Shyness worsens ‘hangxiety’, research suggests.
A study of 97 adults found highly shy people are more likely to become anxious when nursing a hangover after a night of heavy drinking.
It also revealed drinking around six units of alcohol reduced anxiety in extremely coy people, who may use booze to help release their inhibitions.
The researchers urge people to ‘accept being shy or an introvert’, adding ‘it’s okay to be quiet’.
A study of 97 adults found shyness worsens anxiety during hangovers aka ‘hangxiety’ (stock)
‘We know that many people drink to ease anxiety felt in social situations, but this research suggests that this might have rebound consequences the next day,’ study author Professor Celia Morgan, of the psychopharmacology unit at the University of Exeter, said.
‘More shy individuals are more likely to experience this, sometimes debilitating, aspect of hangover.
‘These findings also suggest that hangxiety in turn might be linked to people’s chance of developing a problem with alcohol.
‘It’s about accepting being shy or an introvert. This might help transition people away from heavy alcohol use. It’s a positive trait. It’s okay to be quiet.’
The researchers sat in on a social event attended by the participants, who were aged between 18 and 53.
At the get-together, which was at the participants’ homes, they were told to either drink or stay sober.
The study was published in the journal Personality and Individual Differences and led by Beth Marsh, a research assistant in the division of psychology & language sciences at UCL.
All the participants were breathalysed and completed a questionnaire that assessed their anxiety levels at 6pm.
Questions included to what extent they avoid people they don’t know and how uncomfortable they feel in unfamiliar situations.
Half of them were then told to drink as normal, before they completed a second anxiety test two hours later.
RECORD NUMBER OF BRITISH WOMEN ARE DYING BECAUSE OF ALCOHOL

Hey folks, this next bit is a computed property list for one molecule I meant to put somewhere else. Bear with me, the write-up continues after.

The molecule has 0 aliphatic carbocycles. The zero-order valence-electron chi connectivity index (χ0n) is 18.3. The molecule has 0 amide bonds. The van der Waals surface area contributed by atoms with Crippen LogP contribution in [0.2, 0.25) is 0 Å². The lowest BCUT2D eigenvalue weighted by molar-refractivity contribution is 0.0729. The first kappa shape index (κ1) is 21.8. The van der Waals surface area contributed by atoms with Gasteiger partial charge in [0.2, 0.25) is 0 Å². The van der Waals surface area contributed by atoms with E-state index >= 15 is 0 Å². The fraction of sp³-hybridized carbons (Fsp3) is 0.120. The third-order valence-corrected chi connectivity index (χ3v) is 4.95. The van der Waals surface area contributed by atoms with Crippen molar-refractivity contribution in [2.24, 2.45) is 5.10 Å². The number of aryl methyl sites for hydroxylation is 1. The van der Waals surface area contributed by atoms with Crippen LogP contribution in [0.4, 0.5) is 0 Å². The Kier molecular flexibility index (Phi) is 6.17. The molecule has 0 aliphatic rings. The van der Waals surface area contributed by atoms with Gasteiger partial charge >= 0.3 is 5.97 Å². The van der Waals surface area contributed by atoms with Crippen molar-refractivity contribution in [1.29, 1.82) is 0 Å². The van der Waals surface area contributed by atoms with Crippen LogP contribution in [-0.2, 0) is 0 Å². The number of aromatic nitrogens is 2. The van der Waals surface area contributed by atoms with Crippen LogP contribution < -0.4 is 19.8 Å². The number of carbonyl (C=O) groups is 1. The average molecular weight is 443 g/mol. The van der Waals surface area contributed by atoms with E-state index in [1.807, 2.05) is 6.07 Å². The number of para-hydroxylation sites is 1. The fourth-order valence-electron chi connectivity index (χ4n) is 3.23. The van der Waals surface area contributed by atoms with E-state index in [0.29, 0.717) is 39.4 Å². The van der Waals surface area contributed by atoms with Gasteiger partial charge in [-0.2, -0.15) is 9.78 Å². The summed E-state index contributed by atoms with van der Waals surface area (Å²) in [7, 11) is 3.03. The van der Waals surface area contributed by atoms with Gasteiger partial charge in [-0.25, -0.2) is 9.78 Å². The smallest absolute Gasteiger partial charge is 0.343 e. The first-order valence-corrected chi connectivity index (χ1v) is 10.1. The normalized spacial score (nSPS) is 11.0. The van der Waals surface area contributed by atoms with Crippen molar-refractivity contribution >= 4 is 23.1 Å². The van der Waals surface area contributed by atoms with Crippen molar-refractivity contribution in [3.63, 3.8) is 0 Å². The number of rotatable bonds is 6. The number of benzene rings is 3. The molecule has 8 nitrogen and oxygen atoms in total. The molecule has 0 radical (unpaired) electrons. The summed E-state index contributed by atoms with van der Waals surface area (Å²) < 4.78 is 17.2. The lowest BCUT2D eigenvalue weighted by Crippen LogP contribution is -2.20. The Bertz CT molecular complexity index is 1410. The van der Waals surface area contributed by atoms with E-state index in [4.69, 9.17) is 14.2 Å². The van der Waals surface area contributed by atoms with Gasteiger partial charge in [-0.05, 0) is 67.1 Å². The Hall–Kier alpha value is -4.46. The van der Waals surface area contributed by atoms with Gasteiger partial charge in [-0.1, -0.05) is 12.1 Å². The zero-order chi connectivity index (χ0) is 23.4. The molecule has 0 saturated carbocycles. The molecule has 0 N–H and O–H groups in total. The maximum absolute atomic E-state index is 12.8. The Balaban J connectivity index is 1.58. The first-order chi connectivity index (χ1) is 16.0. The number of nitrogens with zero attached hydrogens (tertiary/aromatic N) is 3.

More British women than ever are dying from alcohol-related diseases, figures revealed earlier this week.
Eight women in every 100,000 across the UK die every year because of conditions caused by alcohol, according to data from the Office for National Statistics.
This figure is the highest it has been since records began in 2001 but still lower than the average of 12.2 deaths, and fewer than half the 16.8 deaths among men.
Hard-drinking baby boomers are also dying young because of their habit. Death rates are highest among women in their late 50s and men in their early 60s.
The biggest increase has been among people aged 75 to 79, whose death rate has increased by 53.6 per cent between 2001 and 2017.
At 10am the next day, the breathlyser test was repeated, and the participants were once again assessed for any signs of anxiety.
They were also asked how often they drink and how it makes them feel the next day, to determine any signs of an alcohol use disorder (AUD).
Results revealed a link between shyness and suffering from anxiety after a night of drinking, which the researchers named ‘hangxiety’.
There was a moderate association between experiencing hangxiety and suffering from an AUD but only among those in the ‘high-shy group’.
To the researchers’ surprise, the participants’ anxiety levels only slightly changed after drinking six units of alcohol.
This contradicts previous studies that found animals become more on edge when exposed to the compound ethanol – the chemical name for alcohol.
Unlike previous trials, this study assessed the effects of alcohol consumption in a social setting rather than a lab. The researchers therefore believe their results are ‘more reliably representative of real-world alcohol effects’.
‘While alcohol use is actually going down, there are still 600,000 dependent drinkers in the UK,’ Ms Marsh said.
‘And while statistics show that, overall, people are drinking less, those with lower levels of health and wellbeing – perhaps including people experiencing anxiety – are still often doing so.’
They add the findings suggest shy people should be more targeted during campaigns such as ‘Dry January’, which encourage us to re-evaluate our relationship with alcohol.
Shyness shares many traits with AUD, including sweating, worrying about the opinions of others, a high heart rate and avoiding socialising.
However, shyness, which is thought to affect between 20 and 40 per cent of people, is less severe than AUD. Shy people may therefore be more inclined to socialise and could use alcohol to make them less inhibited.
Problem drinkers have previously scored higher on measures of shyness, which suggests a link between the trait and alcohol.